Shakespeare apparently began writing plays around 1589. He was the author of two historical tetralogies— the three parts of Henry VI along with Richard III constituted the first tetralogy, and Richard II, the two parts of Henry IV, and Henry V constituted the second. The history plays are concerned with the consequences of civil strife and with questions about the nature of kingship and the relationship between humanity, morality, depth of character, and the ability to rule well. Characteristically, Shakespeare presents paradoxes, dilemmas, and questions rather than answers. His comedies—from joyous early ones, such as A Midsummer Night’s Dream, to darker ones, such as Measure for Measure—are wonderfully complex, entertaining, and perplexing. Shakespeare never ceases to examine the nature of human life and the mysteries of sexual attraction and romantic love. The tragedies are generally taken to be Shakespeare’s most profound and compelling works. Romeo and Juliet, Othello, Hamlet, Macbeth, King Lear, and Antony and Cleopatra are all intensely engaging, disturbing, and enriching works that probe the darker mysteries of human life and the human heart with unrelenting eloquence and honesty. Their greatness triumphantly survives translation and transposition, compelling attention in virtually every culture in the world. In the romances, such as The Tempest and The Winter’s Tale, Shakespeare returns to the great themes of the tragedies with a more hopeful and quiet mind.

Shakespeare died without ever having bothered to publish his plays. Apparently, he had little concern for their ultimate fate or for his own enduring fame. Fortunately, John Heminges and Henry Condell, actors in the King’s Men, gathered copies of thirty-six plays, half of which had already been printed in individual quarto editions, and published the first Folio edition of Shakespeare’s dramatic works in 1623. Only Pericles and Two Noble Kinsmen were missing from the first edition. The fact that Shakespeare did not oversee the production of the Folio, as Ben Jonson had overseen the publication of his Works in 1616, means that neither the Folio texts nor other surviving quartos and playbook copies of particular plays can be said to be definitive. Although there are numerous discrepancies among the surviving copies of the plays, textual critics and editors are in general agreement about the most accurate versions.

In his work, The Western Canon: The Books and School of the Ages (1994), critic Harold Bloom summarized the genius of Shakespeare, acknowledging that he “perceived more than any other, and had an almost effortless mastery of language, far surpassing everyone.” Shakespeare’s greatest originality is arguably in the representation of human character and personality and their mutability. His characters live beyond the bounds of his plays: Bottom, Shylock, Falstaff, Hamlet, Lear. Part of what made Shakespeare a unique author, besides his extraordinary facility with language, was what nineteenth century poet John Keats called “negative capability,” that is, Shakespeare’s ability to see into characters’ lives with an extraordinary self-effacing sympathy. It is as if Shakespeare overhears his characters rather than making them speak. Even his minor characters are individuals with distinct and consistent voices that seem real. Shakespeare is fascinating, in part, because he is the least aggressive and self-conscious of the greatest artists. Audiences and readers know what Hamlet thinks, or Antony, or Prospero, but they are never sure of Shakespeare; he has the generosity and largeness and indifference of nature. Michelangelo said in one of his letters: “the ultimate artist has no idea.” Shakespeare seems to have been such an artist. Truly, as his contemporary Ben Jonson said, “He was not of an age, but for all time.”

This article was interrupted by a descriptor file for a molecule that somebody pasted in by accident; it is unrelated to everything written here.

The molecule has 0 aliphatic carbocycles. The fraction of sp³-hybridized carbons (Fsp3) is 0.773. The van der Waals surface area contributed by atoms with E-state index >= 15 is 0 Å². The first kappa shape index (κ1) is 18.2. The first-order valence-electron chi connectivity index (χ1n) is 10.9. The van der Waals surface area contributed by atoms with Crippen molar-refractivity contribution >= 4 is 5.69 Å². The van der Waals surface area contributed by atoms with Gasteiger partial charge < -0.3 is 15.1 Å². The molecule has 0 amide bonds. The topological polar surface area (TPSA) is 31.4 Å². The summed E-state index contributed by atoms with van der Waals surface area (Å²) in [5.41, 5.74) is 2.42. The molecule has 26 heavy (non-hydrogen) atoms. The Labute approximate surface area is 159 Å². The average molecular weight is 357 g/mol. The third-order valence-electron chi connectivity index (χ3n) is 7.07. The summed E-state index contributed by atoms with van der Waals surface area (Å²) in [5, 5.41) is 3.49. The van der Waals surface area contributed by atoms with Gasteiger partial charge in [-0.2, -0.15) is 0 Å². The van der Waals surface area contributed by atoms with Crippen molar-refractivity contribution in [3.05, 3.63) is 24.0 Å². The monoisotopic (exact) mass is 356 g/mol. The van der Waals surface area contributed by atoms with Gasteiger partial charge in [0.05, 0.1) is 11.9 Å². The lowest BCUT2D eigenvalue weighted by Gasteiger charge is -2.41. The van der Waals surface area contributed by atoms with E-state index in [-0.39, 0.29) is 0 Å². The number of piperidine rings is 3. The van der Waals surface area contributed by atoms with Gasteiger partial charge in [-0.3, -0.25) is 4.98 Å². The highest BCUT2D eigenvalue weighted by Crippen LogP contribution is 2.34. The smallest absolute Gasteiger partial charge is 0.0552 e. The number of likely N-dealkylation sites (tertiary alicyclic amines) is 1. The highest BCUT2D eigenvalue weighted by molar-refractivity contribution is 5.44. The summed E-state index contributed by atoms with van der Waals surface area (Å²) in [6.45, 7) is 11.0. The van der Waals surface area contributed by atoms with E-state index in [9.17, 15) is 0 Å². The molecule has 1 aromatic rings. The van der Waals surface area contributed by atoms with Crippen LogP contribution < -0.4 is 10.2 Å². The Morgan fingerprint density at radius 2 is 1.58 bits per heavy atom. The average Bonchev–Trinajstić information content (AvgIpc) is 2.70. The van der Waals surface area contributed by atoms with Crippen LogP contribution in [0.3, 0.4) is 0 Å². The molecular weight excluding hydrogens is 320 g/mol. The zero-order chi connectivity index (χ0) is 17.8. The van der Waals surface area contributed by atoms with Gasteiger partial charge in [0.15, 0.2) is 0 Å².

Further Reading:

Andrews, John F., ed. William Shakespeare: His World, His Work, His Influence. 3 vols. New York: Charles Scribner’s Sons, 1985. A comprehensive general reference work that contains sixty essays on the historical and cultural context of Shakespeare’s work, career, and influence on his own time and on future generations.

Evans, G. Blakemore, ed. The Riverside Shakespeare. Boston: Houghton Mifflin, 1974. An excellent edition of the complete works of Shakespeare with thorough annotation, full critical introductions, and a wealth of ancillary material.

Greenblatt, Stephen. Renaissance Self-Fashioning: From More to Shakespeare. Chicago: University of Chicago Press, 1980. A pioneering work in new historicism that continues to serve as one of the most important contributions in the field and one of the most rewarding for readers.

Kahn, Coppèlia. Man’s Estate: Masculine Identity in Shakespeare. Berkeley: University of California Press, 1981. Written by a distinguished feminist critic, this work provides a study of masculinity in Shakespeare’s plays.

Loomba, Anita. Gender, Race, Renaissance Drama. Manchester, England: Manchester University Press, 1989. Loomba analyzes race as it affects drama of the Renaissance period and discusses the uses of Shakespeare in colonialist and post-colonialist contexts.

Wells, Stanley. Shakespeare: A Life in Drama. New York: W. W. Norton, 1996. A noted Shakespearean scholar offers a critical introduction to Shakespeare’s literary achievements as a playwright, grouping the plays together to analyze comparable themes and characters.

William Shakespeare Shakespeare and Psychoanalysis (International Dictionary of Psychoanalysis)

Throughout the century, psychoanalysts have studied Shakespeare's works to deepen their understanding of psychic conflict and to hone their interpretive skills. Literary scholars have turned to psychoanalysis to solve perennial problems in interpreting Shakespeare's text.